Do you remember how you felt when you won a trophy at the science fair at school, or perhaps a medal for a race at an athletic competition? The feeling of accomplishment is always great. Perhaps you now revel in the accomplishments of your family and children—academic, athletic or artistic.
Well, all the members of SteelCentral team are proud, too! Just a week ago, for the second year in a row—and it’s only been in existence for two years—Riverbed SteelCentral was rated a “Leader” in the 2015 Magic Quadrant for Network Performance Monitoring and Diagnostics (NPMD).
The Leader’s quadrant represents those vendors that are pushing the NPM market forward with the most comprehensive portfolios and the ability to handle multiple application and technology types.
I recently had the always great opportunity to chat with Rick Villars, Vice President for Datacenter and Cloud Technologies at IDC, who has been advising companies worldwide for over 25 years on network, storage and server technologies, and the evolving relationship between IT and business priorities.
I posed a few questions to Rick in preview of a live virtual event we are hosting on the 10th of March, in which he, together with Qualcomm’s Senior Director of IT, Zeeshan Sabir, and Riverbed Chief Scientist Hansang Bae, will discuss the changing face of IT, as cloud-based applications and the public Internet become more prevalent, and even more critical to business today. Just as in the so many other times when we have had the opportunity to step out of our technology boxes and shift our perceptions about the way things are supposed to be done, today IT organizations are experiencing a shift in the way we define enterprise WAN architectures, all in the effort to help global workforces stay as productive as possible, and with the ultimate goal of generating the maximum potential revenue for their business. The act of putting on the new glasses out of which we view the world around us is never quite the same as like flicking a light switch.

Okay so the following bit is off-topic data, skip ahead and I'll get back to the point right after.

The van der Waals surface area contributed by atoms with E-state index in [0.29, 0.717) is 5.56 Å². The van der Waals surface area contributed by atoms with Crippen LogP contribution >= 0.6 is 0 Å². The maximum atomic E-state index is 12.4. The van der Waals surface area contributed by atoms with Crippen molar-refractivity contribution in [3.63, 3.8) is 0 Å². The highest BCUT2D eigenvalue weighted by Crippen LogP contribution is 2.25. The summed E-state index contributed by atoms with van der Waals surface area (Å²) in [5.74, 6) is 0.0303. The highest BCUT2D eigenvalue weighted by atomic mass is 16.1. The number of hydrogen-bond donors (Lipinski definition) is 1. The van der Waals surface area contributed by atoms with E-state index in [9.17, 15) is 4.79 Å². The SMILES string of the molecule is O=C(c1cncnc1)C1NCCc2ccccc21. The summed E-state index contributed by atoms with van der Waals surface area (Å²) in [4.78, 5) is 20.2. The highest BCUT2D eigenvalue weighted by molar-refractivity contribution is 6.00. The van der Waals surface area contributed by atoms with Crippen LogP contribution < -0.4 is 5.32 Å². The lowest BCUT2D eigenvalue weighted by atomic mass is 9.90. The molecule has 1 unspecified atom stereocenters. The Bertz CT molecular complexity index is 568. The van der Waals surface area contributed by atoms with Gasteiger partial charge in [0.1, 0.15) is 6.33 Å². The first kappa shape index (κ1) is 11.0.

Capturing packets or sniffing them from networks with lightweight probes and monitoring tools, provides a basic level of analysis and has been one of the most common ways to detect and uncover issues on the network affecting application performance.
But is it dying off, as if it were some obscure practice like the prep-school boys of Dead Poet's Society reading verses in a candle-lit cave in the middle of the night?
A lot of packet capture tools are still free and widely supported, but might not get to the root cause of issues as effectively as they have in the past.
Riverbed has been a long-time Salesforce.com customer, so we were excited to implement our SteelCentral and SteelHead capabilities for monitoring SaaS applications within our own IT environment. The goal was to ensure end-users were having the best experience when using Salesforce. We deployed WebAnalyzer and the latest SteelHead software to provide a holistic NPM & APM approach for high fidelity end-user-experience monitoring for Riverbed's corporate Salesforce site. The end result was unparalleled visibility into usage and performance patterns, which provided new insights for our IT operations and business management. Riverbed loves Salesforce more than ever!
To help understand Riverbed's solutions for optimizing and monitoring Salesforce, check out the following infographic!
A popular game show called "Truth or Consequences" was hosted by Bob Barker into the 1970s and was one of the most popular game shows of the last century.
Contestants on the show had to answer a bizarre question, usually a joke, with the correct answer—the truth—or they would have to perform some embarrassing stunt—the consequences.
Monitoring and troubleshooting networks and applications can be much like this game show. If you don't know the truth, you'll most likely end up in some situation where there's embarrassing consequences.